Driven to distraction: the gadgets damaging driving

Published: 16 April 2007

Mobile phones are one of many distractions behind the wheel, finds Ben Oliver

Just did a radio interview, by mobile phone, on the dangers of using a mobile phone while driving. When the call from the studio came through I was parking the Lexus. Like an idiot, I’d forgotten to switch the Bluetooth connection on my mobile back on after a few days driving something else, so I had to answer the call with the handset rather than the car’s hands-free system while I was manoeuvring back into my space. I had already pulled in, I didn’t exceed 5mph while on the phone and I’m usually super-strict about using the hands-free. But I was kind of hoping that I’d be the first person to be nicked for using a mobile phone while driving while live on air doing an interview on the dangers of using a mobile phone while driving.

This might sound hypocritical given my recent (very minor) transgression, but it’s amazing how many people still drive with a phone clamped to one ear since the penalty for doing so was increased, and how obviously it affects their driving. The ban has my full support, if not my total compliance, but I don’t agree with a recent study suggesting that sat-nav screens are distracting, and that we should only get voice prompts while driving. Sat-nav systems leave us free to concentrate on the driving, not the directions, and glancing occasionally at the screen in the same way you look down at your other instruments just confirms the voice prompts and is often necessary to see which turning you’re going to take.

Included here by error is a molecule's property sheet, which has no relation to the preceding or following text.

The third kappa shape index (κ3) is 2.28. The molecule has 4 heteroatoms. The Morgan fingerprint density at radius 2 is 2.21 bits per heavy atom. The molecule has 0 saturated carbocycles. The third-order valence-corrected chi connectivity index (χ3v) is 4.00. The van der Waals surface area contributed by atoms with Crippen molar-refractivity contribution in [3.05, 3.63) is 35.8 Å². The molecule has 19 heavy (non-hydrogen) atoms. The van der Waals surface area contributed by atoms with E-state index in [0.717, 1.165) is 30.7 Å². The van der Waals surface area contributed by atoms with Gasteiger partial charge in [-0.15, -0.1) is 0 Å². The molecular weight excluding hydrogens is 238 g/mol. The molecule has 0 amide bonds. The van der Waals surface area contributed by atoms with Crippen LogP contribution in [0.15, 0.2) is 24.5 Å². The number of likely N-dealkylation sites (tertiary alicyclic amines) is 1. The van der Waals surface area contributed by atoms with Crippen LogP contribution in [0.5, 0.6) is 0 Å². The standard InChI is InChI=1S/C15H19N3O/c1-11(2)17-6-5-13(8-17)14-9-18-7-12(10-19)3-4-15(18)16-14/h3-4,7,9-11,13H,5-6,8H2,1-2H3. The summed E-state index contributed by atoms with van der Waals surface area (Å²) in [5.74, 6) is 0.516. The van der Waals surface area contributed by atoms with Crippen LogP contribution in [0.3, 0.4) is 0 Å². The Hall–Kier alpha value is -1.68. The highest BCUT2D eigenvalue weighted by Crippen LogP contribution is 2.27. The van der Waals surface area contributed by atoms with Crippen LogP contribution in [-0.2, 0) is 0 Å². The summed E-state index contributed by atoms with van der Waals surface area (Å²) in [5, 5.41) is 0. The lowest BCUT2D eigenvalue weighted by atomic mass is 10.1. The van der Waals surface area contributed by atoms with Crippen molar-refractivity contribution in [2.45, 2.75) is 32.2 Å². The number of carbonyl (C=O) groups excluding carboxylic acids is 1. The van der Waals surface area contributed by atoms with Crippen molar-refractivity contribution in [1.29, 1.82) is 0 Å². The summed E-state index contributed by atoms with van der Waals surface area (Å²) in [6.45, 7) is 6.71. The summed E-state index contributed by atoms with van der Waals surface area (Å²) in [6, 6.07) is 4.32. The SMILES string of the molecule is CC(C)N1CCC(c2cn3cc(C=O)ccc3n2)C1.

Get it wrong and you’ll wind up frustrated and doing a u-turn; you don’t make drivers safer by making sat-nav less effective. The same radio station rang me for an interview about the sat-nav ‘threat’ too. Fortunately, I only had to navigate my way into the kitchen to take the call, so this time no other road users were endangered.

As Gavin Green points out in his column in the latest issue of CAR Magazine, there are countless other distractions in our cabins and they’re multiplying as cars get more complex and technology gets cheaper. Some are very simple; driving while drinking a take-out coffee might not occupy your attention like a phone conversation, but it certainly occupies one hand. And what are you more likely to drop should an emergency arise; your phone, or a vast, scalding venti latte?

So do we ban cupholders? No. All those drivers still weaving across the road while on the blower prove that banning even the obvious stuff doesn’t work. What we need is better driver education, and more responsible, switched-on drivers. And me remembering to switch on the Bluetooth.

By Ben Oliver

Contributing editor, watch connoisseur, purveyor of fine features

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